Hello, Loam Baby

A new wine zine written under the pseudonym R.H. Drexel offers a raw, witty look at American winemaking
Dec 17, 2012

The last time I held a zine in my hands was in the late 1990s, at the Doheny Days Music Festival in Dana Point, Calif. It was an adorably lo-fi, black-and-white ska zine given to me by a dude wearing eyeliner and a chain wallet, a bidi nearly burning his lips. (Back then, that was my idea of a heartthrob.) But ever since the Internet came along, self-published, paper-based zines—which found their apex in the 1960s and 1970s, covering everything from politics to sex to punk rock—have mostly become virtual.

So imagine my surprise when Loam Baby, a new wine zine published anonymously under the pseudonym R.H. Drexel, arrived in my mailbox. 

I opened the inaugural issue, on California's Santa Barbara County, and flipped right to a bunch of half-naked pictures of winemaker Greg Brewer (of Diatom and Brewer-Clifton) getting ready for a shower. I half hoped that I'd just stumbled across a zine dedicated to winemaker erotica. But, it turns out, Loam Baby is much more than that.

In that conversation with Greg Brewer, Drexel talks with the winemaker about the increasing division and argumentativeness in the wine industry and wonders the same thing I've been wondering: Has it always been this way? 

Loam Baby, at its core, is trying to tell us that it doesn't have to be.

"There is a lot of division in the enological scene—high and low alcohol, oak and no oak, and so on," said Drexel. "But wine is this beautiful thing from nature that's about sharing and people; it makes people's lives better. I am just hoping to put a little of that back into the business."

It's a noble endeavor, especially considering that each issue of Loam Baby costs Drexel around $10,000 to produce, and—in true zine form—will likely never make a profit. But Drexel isn't concerned about money.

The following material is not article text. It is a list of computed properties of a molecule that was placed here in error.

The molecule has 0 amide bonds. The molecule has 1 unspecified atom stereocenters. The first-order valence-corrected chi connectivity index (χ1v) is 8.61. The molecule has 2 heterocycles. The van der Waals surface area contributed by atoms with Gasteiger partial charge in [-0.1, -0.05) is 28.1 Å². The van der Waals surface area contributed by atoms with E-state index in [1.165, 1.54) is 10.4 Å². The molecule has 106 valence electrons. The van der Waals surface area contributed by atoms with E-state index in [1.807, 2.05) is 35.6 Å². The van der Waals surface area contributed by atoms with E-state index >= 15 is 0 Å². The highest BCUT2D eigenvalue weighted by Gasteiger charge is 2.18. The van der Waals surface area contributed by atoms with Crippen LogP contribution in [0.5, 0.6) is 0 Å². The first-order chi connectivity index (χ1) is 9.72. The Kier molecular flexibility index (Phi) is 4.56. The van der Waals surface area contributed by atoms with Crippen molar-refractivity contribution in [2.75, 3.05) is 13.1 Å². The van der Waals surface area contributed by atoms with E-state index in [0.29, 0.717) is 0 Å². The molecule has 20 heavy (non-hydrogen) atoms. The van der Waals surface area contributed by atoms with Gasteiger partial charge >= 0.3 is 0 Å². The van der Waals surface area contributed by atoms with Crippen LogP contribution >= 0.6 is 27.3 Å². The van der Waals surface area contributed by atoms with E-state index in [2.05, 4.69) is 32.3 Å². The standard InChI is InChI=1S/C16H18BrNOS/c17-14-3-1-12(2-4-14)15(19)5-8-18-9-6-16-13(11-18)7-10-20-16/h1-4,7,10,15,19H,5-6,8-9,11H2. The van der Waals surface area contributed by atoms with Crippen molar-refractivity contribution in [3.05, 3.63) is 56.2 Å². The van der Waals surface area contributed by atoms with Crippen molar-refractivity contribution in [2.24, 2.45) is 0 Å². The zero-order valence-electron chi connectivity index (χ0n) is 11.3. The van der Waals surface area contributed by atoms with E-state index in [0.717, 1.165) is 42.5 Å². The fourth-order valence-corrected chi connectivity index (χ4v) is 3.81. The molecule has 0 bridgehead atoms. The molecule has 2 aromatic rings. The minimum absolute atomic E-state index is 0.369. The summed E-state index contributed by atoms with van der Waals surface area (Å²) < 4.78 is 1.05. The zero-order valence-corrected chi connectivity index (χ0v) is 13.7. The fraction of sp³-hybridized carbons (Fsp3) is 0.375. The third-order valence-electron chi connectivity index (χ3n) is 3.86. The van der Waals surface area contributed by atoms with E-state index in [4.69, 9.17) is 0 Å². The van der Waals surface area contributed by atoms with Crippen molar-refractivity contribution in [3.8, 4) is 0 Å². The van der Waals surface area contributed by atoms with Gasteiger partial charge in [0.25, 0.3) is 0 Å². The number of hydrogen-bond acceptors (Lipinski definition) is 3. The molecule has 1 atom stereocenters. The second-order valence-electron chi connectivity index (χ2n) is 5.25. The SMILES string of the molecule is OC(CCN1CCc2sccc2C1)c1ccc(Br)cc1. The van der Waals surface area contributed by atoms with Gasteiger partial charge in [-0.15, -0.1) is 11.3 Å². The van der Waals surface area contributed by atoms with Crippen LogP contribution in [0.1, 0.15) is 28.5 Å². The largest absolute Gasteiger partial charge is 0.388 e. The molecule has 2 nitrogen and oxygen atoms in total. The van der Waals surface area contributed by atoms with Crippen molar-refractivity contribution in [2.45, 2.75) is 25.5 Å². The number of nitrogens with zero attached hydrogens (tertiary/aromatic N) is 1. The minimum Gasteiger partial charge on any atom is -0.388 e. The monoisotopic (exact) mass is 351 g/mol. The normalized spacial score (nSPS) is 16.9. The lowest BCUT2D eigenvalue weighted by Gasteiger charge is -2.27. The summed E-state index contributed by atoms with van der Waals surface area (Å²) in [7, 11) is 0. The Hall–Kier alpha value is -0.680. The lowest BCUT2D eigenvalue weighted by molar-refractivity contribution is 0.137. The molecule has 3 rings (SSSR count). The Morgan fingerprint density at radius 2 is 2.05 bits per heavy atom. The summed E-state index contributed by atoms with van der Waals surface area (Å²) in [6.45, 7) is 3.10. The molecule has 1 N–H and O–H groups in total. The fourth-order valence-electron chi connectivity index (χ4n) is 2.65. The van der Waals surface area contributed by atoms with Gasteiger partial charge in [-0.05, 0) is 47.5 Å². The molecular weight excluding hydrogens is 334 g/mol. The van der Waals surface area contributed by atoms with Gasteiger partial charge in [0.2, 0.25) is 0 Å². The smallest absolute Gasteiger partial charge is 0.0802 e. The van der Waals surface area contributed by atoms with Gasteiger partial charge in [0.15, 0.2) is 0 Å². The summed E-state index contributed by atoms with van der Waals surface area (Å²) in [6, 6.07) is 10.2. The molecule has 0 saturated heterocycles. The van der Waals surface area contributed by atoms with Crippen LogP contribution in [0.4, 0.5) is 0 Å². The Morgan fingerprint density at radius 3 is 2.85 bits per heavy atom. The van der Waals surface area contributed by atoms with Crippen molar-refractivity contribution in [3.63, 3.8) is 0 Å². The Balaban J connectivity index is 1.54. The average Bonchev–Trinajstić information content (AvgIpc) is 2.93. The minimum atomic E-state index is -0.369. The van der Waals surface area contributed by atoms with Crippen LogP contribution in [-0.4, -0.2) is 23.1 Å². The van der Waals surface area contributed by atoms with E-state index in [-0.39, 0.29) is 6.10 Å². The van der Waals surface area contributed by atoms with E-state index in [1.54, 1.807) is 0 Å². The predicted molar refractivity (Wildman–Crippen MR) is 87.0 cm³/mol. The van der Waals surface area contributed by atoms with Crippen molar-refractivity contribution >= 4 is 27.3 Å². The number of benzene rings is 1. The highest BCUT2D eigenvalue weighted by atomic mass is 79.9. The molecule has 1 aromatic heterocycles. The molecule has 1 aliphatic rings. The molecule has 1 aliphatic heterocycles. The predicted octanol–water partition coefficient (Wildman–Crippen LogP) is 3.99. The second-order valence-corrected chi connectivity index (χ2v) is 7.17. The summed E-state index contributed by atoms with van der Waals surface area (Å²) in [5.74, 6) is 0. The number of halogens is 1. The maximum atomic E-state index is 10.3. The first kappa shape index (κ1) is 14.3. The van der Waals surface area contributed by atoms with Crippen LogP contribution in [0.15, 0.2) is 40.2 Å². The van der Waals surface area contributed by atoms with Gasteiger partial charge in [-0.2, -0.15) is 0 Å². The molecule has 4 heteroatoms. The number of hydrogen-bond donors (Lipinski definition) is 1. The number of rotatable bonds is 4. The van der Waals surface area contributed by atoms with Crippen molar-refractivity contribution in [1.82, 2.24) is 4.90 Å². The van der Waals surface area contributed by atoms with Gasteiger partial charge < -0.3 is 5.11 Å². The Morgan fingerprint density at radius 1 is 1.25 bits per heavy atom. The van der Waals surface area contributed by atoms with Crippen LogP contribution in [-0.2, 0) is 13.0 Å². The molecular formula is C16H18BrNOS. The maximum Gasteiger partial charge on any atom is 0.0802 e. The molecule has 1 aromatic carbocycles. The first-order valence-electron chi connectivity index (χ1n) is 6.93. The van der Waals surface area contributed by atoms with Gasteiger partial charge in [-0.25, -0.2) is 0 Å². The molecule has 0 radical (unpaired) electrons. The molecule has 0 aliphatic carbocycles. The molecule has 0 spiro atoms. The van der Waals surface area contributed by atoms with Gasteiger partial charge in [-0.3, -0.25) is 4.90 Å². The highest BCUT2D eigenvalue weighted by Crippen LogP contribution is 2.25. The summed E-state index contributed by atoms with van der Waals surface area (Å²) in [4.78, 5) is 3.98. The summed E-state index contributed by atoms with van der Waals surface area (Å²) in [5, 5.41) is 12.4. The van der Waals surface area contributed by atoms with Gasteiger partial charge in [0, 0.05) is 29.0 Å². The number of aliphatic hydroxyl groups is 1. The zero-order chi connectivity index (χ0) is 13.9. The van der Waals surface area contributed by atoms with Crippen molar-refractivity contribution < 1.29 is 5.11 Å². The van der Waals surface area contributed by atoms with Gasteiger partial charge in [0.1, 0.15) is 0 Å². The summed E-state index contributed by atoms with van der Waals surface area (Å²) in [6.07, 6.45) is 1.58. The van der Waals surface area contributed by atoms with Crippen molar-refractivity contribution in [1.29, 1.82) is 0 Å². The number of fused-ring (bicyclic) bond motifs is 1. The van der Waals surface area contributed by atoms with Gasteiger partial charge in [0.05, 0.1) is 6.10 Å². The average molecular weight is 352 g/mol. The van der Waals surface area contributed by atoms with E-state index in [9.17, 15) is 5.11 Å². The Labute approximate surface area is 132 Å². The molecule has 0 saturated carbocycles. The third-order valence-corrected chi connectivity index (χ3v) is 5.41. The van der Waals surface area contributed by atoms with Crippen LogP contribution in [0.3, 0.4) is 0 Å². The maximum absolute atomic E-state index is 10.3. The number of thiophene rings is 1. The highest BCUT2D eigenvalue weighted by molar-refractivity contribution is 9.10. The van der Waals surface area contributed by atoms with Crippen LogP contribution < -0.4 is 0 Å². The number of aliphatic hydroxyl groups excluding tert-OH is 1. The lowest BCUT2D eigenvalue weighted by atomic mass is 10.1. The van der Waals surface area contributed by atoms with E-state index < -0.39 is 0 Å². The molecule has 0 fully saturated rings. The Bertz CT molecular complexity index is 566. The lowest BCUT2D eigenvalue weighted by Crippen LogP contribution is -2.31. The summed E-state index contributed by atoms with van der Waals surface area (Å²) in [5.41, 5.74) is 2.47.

"Loam Baby," Drexel wrote in the opening letter of the first issue, released in March, "is my modest gift back to an industry that has given me much more than I deserve."

Drexel clearly isn't interested in recognition either, hence the pseudonym. The Drexel in R.H. Drexel is a tribute to Katharine Drexel, the American heiress, activist and philanthropist who became a nun (and a saint!) and dedicated herself and her inheritance to civil rights, specifically for African Americans and Native Americans. (She died in 1955.) The R.H. stands for River House, an old plantation home in New Orleans, which serves as an homage to the city Drexel describes as "my soul mate," because "there is very little ambition." The pseudonym, it seems to me, is symbolic of what makes Loam Baby fresh: a dedication to civility, purpose and, more than anything, wit.

At its best, Loam Baby is a raw look at the lives of American winemakers—what drives them and who they are beyond their work—often tackled from unlikely angles. A piece in the inaugural issue, titled "Little Red Chill Pill," is about a red 1972 Volkswagen Transporter owned by Chad Melville (the winemaker behind Melville and Samsara). It details the winemaker's journey to find zen, let go and not take himself too seriously.

The recently released second issue, which covers the Santa Cruz Mountains, picks up where the first left off. Drexel talks with Bradley Brown of Big Basin Vineyards—and it turns out, Shakti Yoga Shala, a yoga studio located above the winery—about how John Alban of Alban Vineyards in Edna Valley has influenced him, how he discovered 10 acres of his pre-Prohibition vineyard on a bike ride, and how a yoga session is the perfect prelude to wine tasting.

The second issue, like the first, is peppered with anecdotal oddities such as a surprisingly accurate application of grape varieties to the zodiac calendar. (Sauvignon Blanc, it turns out, is a Leo.)

Throughout both issues, Loam Baby embraces a refreshing sort of anti-commercial utopianism, which, it turns out, carries over to the marketing strategy. (The strategy: Don't have a strategy.) Drexel accepts no advertising and is not actively marketing the zine. The hope is that the word will get out organically.

"I want people to discover it on their own, the way people used to discover zines in Greenwich Village in the 1970s," said Drexel.

Each issue will cover a different American region and Drexel plans to release three per year. It's available for free online at loambaby.com or via hardcopy for $11 per issue, a small price to pay to keep the zine alive.

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